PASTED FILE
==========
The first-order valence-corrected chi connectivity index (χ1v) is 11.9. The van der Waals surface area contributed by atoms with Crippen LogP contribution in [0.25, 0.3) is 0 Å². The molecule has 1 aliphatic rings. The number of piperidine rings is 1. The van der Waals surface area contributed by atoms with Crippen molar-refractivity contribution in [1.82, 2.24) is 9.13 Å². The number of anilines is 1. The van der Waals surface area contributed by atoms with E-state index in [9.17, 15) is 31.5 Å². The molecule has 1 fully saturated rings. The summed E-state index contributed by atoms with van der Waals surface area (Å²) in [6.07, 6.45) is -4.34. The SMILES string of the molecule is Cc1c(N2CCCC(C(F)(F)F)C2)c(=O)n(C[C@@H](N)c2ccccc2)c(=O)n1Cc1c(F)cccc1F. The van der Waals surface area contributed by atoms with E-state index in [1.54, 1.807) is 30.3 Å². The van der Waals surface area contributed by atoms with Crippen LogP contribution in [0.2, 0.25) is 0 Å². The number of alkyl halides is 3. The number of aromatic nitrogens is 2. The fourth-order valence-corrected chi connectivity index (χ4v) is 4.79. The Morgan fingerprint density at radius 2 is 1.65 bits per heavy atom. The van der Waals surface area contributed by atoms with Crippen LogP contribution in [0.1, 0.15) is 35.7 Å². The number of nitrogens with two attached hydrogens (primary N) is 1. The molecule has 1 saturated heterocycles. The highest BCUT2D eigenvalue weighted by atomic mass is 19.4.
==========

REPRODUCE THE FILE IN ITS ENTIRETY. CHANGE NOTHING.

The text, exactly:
The first-order valence-corrected chi connectivity index (χ1v) is 11.9. The van der Waals surface area contributed by atoms with Crippen LogP contribution in [0.25, 0.3) is 0 Å². The molecule has 1 aliphatic rings. The number of piperidine rings is 1. The van der Waals surface area contributed by atoms with Crippen molar-refractivity contribution in [1.82, 2.24) is 9.13 Å². The number of anilines is 1. The van der Waals surface area contributed by atoms with E-state index in [9.17, 15) is 31.5 Å². The molecule has 1 fully saturated rings. The summed E-state index contributed by atoms with van der Waals surface area (Å²) in [6.07, 6.45) is -4.34. The SMILES string of the molecule is Cc1c(N2CCCC(C(F)(F)F)C2)c(=O)n(C[C@@H](N)c2ccccc2)c(=O)n1Cc1c(F)cccc1F. The van der Waals surface area contributed by atoms with E-state index in [1.54, 1.807) is 30.3 Å². The van der Waals surface area contributed by atoms with Crippen LogP contribution in [0.2, 0.25) is 0 Å². The number of alkyl halides is 3. The number of aromatic nitrogens is 2. The fourth-order valence-corrected chi connectivity index (χ4v) is 4.79. The Morgan fingerprint density at radius 2 is 1.65 bits per heavy atom. The van der Waals surface area contributed by atoms with Crippen LogP contribution in [0.1, 0.15) is 35.7 Å². The number of nitrogens with two attached hydrogens (primary N) is 1. The molecule has 1 saturated heterocycles. The highest BCUT2D eigenvalue weighted by atomic mass is 19.4.